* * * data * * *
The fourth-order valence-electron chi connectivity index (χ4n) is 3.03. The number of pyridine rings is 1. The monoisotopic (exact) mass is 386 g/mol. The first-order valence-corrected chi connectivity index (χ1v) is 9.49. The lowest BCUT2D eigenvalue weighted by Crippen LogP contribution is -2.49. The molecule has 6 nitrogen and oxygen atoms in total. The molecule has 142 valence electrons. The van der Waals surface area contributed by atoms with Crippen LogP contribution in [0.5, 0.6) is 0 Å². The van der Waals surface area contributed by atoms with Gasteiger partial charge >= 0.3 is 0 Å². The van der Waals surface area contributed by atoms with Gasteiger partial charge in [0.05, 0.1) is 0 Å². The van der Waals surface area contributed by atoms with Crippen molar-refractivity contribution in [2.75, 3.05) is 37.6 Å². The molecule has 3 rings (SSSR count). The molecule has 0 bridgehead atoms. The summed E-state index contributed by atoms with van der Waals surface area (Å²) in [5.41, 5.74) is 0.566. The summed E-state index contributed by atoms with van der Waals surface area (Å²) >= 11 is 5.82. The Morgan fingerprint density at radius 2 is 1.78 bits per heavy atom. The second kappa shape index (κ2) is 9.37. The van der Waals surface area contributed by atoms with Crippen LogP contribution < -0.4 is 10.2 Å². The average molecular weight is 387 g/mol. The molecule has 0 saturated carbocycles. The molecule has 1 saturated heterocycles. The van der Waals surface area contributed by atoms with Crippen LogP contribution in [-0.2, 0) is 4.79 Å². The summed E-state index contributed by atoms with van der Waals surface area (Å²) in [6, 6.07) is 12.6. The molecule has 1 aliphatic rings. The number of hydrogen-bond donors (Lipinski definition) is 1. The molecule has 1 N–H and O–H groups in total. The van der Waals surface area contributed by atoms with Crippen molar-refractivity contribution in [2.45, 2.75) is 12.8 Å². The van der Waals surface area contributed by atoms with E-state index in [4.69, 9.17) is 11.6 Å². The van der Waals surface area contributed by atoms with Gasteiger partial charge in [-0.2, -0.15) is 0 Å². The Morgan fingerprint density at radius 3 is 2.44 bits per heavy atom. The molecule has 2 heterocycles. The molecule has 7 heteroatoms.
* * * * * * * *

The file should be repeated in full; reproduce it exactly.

The fourth-order valence-electron chi connectivity index (χ4n) is 3.03. The number of pyridine rings is 1. The monoisotopic (exact) mass is 386 g/mol. The first-order valence-corrected chi connectivity index (χ1v) is 9.49. The lowest BCUT2D eigenvalue weighted by Crippen LogP contribution is -2.49. The molecule has 6 nitrogen and oxygen atoms in total. The molecule has 142 valence electrons. The van der Waals surface area contributed by atoms with Crippen LogP contribution in [0.5, 0.6) is 0 Å². The van der Waals surface area contributed by atoms with Gasteiger partial charge >= 0.3 is 0 Å². The van der Waals surface area contributed by atoms with Gasteiger partial charge in [0.05, 0.1) is 0 Å². The van der Waals surface area contributed by atoms with Crippen molar-refractivity contribution in [2.75, 3.05) is 37.6 Å². The molecule has 3 rings (SSSR count). The molecule has 0 bridgehead atoms. The summed E-state index contributed by atoms with van der Waals surface area (Å²) in [5.41, 5.74) is 0.566. The summed E-state index contributed by atoms with van der Waals surface area (Å²) >= 11 is 5.82. The Morgan fingerprint density at radius 2 is 1.78 bits per heavy atom. The second kappa shape index (κ2) is 9.37. The van der Waals surface area contributed by atoms with Crippen LogP contribution < -0.4 is 10.2 Å². The average molecular weight is 387 g/mol. The molecule has 0 saturated carbocycles. The molecule has 1 saturated heterocycles. The van der Waals surface area contributed by atoms with Crippen LogP contribution in [-0.2, 0) is 4.79 Å². The summed E-state index contributed by atoms with van der Waals surface area (Å²) in [6, 6.07) is 12.6. The molecule has 1 aliphatic rings. The number of hydrogen-bond donors (Lipinski definition) is 1. The molecule has 1 N–H and O–H groups in total. The van der Waals surface area contributed by atoms with Crippen molar-refractivity contribution in [2.45, 2.75) is 12.8 Å². The van der Waals surface area contributed by atoms with E-state index in [4.69, 9.17) is 11.6 Å². The van der Waals surface area contributed by atoms with Gasteiger partial charge in [-0.2, -0.15) is 0 Å². The Morgan fingerprint density at radius 3 is 2.44 bits per heavy atom. The molecule has 2 heterocycles. The molecule has 7 heteroatoms.